Approaches in Psychology

Emma White
Mind Map by Emma White, updated more than 1 year ago
Emma White
Created by Emma White over 4 years ago
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- psychology Mind Map on Approaches in Psychology, created by Emma White on 12/09/2015.

Resource summary

Approaches in Psychology
1 Behaviourist Approach
1.1 Description
1.1.1 Key Assumptions
1.1.1.1 Behaviour is learnt from experiences
1.1.1.2 Only observable behaviour is measurable scientifically and it is only these behaviours that can be studied
1.1.1.3 It is valid to study the behaviour of animals as they share the same principles of learning (CC&OC)
1.1.1.4 According to the behaviourists we are born as a blank state (tabula rasa) so there is no genetic influence
1.1.2 Key Psychologists
1.1.2.1 Pavlov
1.1.2.1.1 CC
1.1.2.2 Skinner
1.1.2.2.1 OC
1.1.2.3 Bandura
1.1.2.3.1 SLT
1.1.3 Nurture-> learnt from the environment
1.1.4 Behaviour that is learnt can be unlearnt
1.1.5 Adopts a scientific approach - observation and measurement
2 Cognitive Approach
2.1 Description
2.1.1 Visual, Shallow processing, Requires little effort
2.1.2 Thought processes proceed all behaviour
2.1.3 Atkinson & Shiffrin
2.1.3.1 INPUT: See your friend across the road, wave at them, see no response from their processing, assume they did not see you OUTPUT ask them about it later
2.1.4 Computer Analogy
2.1.4.1 The mind works like a computer in that it has an input from our senses, which it then processes and produces an output such as language or specific behaviour
2.1.5 Memory, Language etc.
2.1.6 Schema
2.1.6.1 Knowledge is stored in blocks
2.2 Evaluation
2.2.1 Weaknesses
2.2.2 Strengths
2.3 High Order Evaluation
3 Biological Model
3.1 Description
3.1.1 Key Assumptions
3.1.1.1 Everything psychological is at first biological& to understand human behaviour we must look at biological structures and processes within the body such as genes, nervous system and neurochemistry
3.1.1.2 Assumes all thoughts, feelings and behaviour have an underlying physical basis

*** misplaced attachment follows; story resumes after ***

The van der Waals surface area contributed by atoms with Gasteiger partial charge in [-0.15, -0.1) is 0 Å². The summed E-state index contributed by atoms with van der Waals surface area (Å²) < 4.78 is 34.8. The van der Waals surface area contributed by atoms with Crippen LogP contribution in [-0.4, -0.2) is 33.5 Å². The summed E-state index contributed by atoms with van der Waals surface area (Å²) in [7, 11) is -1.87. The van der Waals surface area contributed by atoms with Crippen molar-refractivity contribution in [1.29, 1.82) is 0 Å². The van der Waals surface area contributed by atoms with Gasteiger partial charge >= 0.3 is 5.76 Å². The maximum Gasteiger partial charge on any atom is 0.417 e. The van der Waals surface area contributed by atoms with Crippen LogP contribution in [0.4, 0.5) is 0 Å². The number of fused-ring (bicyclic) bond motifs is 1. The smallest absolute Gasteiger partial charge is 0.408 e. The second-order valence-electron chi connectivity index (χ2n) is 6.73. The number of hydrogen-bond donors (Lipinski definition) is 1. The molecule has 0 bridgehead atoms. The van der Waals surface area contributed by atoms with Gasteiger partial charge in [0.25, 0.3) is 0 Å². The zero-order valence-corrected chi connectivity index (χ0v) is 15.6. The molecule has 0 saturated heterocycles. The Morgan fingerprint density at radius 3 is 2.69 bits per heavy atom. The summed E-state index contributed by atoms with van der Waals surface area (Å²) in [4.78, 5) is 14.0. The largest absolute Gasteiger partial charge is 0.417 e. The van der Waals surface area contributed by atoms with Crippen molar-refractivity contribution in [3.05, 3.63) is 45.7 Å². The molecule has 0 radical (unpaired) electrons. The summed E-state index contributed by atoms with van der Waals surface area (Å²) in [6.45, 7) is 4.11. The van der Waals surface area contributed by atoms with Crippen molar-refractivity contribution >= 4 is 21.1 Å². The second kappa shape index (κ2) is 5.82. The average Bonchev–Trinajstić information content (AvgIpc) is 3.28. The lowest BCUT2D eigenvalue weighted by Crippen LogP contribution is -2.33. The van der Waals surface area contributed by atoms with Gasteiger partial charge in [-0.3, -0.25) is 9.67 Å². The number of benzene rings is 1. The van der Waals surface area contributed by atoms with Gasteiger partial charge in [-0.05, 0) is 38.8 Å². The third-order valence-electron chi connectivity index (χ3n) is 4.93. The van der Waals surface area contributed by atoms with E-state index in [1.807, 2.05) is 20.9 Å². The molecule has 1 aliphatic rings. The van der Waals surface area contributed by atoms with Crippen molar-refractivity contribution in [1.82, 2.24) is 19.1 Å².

3.1.1.3 Model is contract to COGNITIVE
3.1.2 Genotype & Phenotype
3.1.2.1 Genotype=persons ACTUAL genetic makeup. It has written genetic code within the DNA. Everyone's is different apart from twins
3.1.2.2 Phenotype=how genes are EXPRESSED through either physical, behavioural and psychological characteristics
3.1.2.3 HYDE
3.1.2.3.1 Differences in genotype and phenotype
3.1.2.3.2 Environmental experiment
3.1.3 Genetic Inheritance
3.1.3.1 Behaviour genetics study behaviour characteristics and says they are inherited
3.1.3.2 50% or genetics are from the mother and 50% are the fathers
3.1.3.3 Genes=blueprint of characterisation, how they are expressed depends on the complex inheritance
3.1.3.4 Monozygotic (I) Twins share 100% of genetics whereas dizygotic (non-I) twins share 50% like siblings
3.1.3.5 GOTTESMAN AND SHIELD
3.1.3.5.1 Twin Study
3.1.4 Biological Structure
3.1.4.1 Nervous System
3.1.4.1.1 CNS (brain and spinal cord) + PNS (somatic and autonomic nervous system)
3.1.4.2 CNS
3.1.4.2.1 Transfers messages to and from the environment
3.1.4.3 PNS
3.1.4.3.1 Sends and receives information to the CNS
3.1.5 Evolutionary Theory
3.2 Evaluation
3.2.1 Strengths
3.2.2 Weaknesses
3.3 High Order Evaluation
4 Behaviourist Approach
4.1 High Order Evaluation
4.1.1 Ethical and Practical Issues in Animal Experiment
4.1.2 Environmental Determinism
4.2 Evaluation
4.2.1 Scientific Credibility
4.2.1.1 Able to bring the language and methods of natural sceicnes into psychology by focusing on the measurement of observation behaviour within highly controlled lab settings.
4.2.1.2 Objectivity and replication, behaviourism was influential in the development of psychology as a scientific discipline - greater credibility and status
4.2.2 Mechanistic View of Behaviour
4.2.2.1 Animals and humans=passive and machine-like responders to the environment, with little or no conscious insight into their behaviour.
4.2.2.2 SLT and COGNITIVE approach have emphasised importance of mental events during learning
4.2.2.2.1 These processes, which mediate between the stimulus and response, suggest that people may play more of a role
4.2.3 Real Life Application
4.2.3.1 Token Economy Systems and Phobias
4.2.3.1.1 Principles of conditioning applied to a broad range of real-world behaviours and problems
4.2.3.1.1.1 Operant Conditioning - in prisons. Where prisoners who are well behaved receive a reward-'token economy' in order to exchange a privlage
4.2.3.1.1.2 Classical Conditioning - applied to treatment of phobias - the patient does not have to think of their phobia
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